Your chances of acquiring hearing loss at some time in your life are regrettably very high, even more so as you age. In the United States, 48 million individuals report some degree of hearing loss, including just about two-thirds of adults age 70 and older.
That’s why it’s crucial to understand hearing loss, so that you can recognize the symptoms and take preventive actions to avoid injury to your hearing. In this blog post, we’re going to zero in on the most widespread type of hearing loss: sensorineural hearing loss.
The three types of hearing loss
In general, there are three forms of hearing loss:
- Conductive hearing loss
- Sensorineural hearing loss
- Mixed hearing loss (a mix of sensorineural and conductive)
Conductive hearing loss is less common and results from some form of blockage in the outer or middle ear. Common causes of conductive hearing loss include ear infections, perforated eardrums, benign tumors, impacted earwax, and hereditary malformations of the ear.
However, sensorineural hearing loss is far more common.
Sensorineural hearing loss
This form of hearing loss is the most common and makes up about 90 percent of all documented hearing loss. It results from damage to the hair cells (the nerves of hearing) of the inner ear or to the nerves connecting the inner ear to the brain.
With sensorineural hearing loss, sound waves enter through the external ear, hit the eardrum, and arrive at the inner ear (the cochlea and hair cells) as normal. However, due to damage to the hair cells (the very small nerve cells of hearing), the sound signal that is sent to the brain for processing is weakened.
This diminished signal is perceived as muffled or faint and usually impacts speech more than other types of lower-pitched sounds. Additionally, as opposed to conductive hearing loss, sensorineural hearing loss is typically permanent and can’t be remedied with medicine or surgery.
Causes and symptoms
Sensorineural hearing loss has several potential causes, including:
- Genetic disorders
- Family history of hearing loss
- Meniere’s Disease or other disorders
- Head trauma
- Benign tumors
- Direct exposure to loud noise
- Aging (presbycusis)
The final two, direct exposure to loud noise and the aging process, account for the most common causes of sensorineural hearing loss, which is honestly great news as it shows that most cases of hearing loss can be prevented (you can’t prevent aging, of course, but you can minimize the cumulative exposure to sound over your lifetime).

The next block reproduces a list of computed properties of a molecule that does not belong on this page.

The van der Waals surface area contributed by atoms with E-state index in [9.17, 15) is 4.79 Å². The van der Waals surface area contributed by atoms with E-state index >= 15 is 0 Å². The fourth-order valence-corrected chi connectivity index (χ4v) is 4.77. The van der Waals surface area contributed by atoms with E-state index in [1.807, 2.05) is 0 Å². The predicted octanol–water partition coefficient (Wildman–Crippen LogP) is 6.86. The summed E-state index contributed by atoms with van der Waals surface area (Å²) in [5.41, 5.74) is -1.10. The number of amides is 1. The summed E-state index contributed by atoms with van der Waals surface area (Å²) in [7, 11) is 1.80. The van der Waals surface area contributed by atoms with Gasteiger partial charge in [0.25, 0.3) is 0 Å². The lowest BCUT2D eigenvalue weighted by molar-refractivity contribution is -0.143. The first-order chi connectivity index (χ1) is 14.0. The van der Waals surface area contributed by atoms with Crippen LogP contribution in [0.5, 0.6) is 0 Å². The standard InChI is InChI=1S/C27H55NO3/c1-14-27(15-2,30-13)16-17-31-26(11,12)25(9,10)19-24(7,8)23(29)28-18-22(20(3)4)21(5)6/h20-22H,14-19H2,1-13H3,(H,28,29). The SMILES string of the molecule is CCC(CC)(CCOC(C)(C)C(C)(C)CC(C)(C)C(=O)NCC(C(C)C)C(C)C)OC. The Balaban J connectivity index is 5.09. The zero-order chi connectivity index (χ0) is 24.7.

To fully understand the symptoms of sensorineural hearing loss, you should keep in mind that injury to the nerve cells of hearing usually develops very slowly. Consequently, the symptoms advance so gradually that it can be virtually impossible to perceive.
A slight measure of hearing loss every year will not be very recognizable to you, but after several years it will be very noticeable to your family and friends. So although you may think everyone is mumbling, it might be that your hearing loss is catching up to you.
Here are some of the signs and symptoms to watch for:
- Trouble understanding speech
- Trouble following conversions, particularly with more than one person
- Turning up the TV and radio volume to elevated levels
- Continually asking other people to repeat themselves
- Experiencing muffled sounds or ringing in the ears (tinnitus)
- Feeling exceedingly exhausted at the end of the day
If you recognize any of these symptoms, or have had people inform you that you might have hearing loss, it’s best to arrange for a hearing test. Hearing tests are easy and painless, and the earlier you treat your hearing loss the more hearing you’ll be able to retain.
Prevention and treatment
Sensorineural hearing loss is largely preventable, which is good news since it is by far the most common type of hearing loss. Millions of instances of hearing loss in the US could be avoided by implementing some simple protective measures.
Any sound higher than 80 decibels (the volume of city traffic inside your car) can potentially damage your hearing with extended exposure.
As the decibel level increases, the amount of time of safe exposure decreases. Which means at 100 decibels (the volume of a rock concert), any exposure over 15 minutes could damage your hearing.
Here are some tips on how you can prevent hearing loss:
- Apply the 60/60 rule – when listening to a portable music player with headphones, listen for no more than 60 minutes at no more than 60 percent of the maximum volume. Additionally, consider investing in noise-canceling headphones, as these will require lower volumes.
- Protect your ears at concerts – concerts can range from 100-120 decibels, far above the threshold of safe volume (you could harm your hearing within 15 minutes). Minimize the volume with the aid of foam earplugs or with musician’s plugs that preserve the quality of the music.
- Protect your ears on the job – if you work in a high-volume profession, talk to your employer about its hearing protection program.
- Protect your hearing at home – Several household and recreational activities generate high-decibel sounds, including power saws, motorcycles, and firework displays. Always use ear protection during prolonged exposure.
If you already have hearing loss, all hope is not lost. Hearing aids, while not able to completely restore your hearing, can dramatically improve your life. Hearing aids can improve your conversations and relationships and can prevent any additional consequences of hearing loss.
If you think that you may have sensorineural hearing loss, book your quick and simple hearing test today!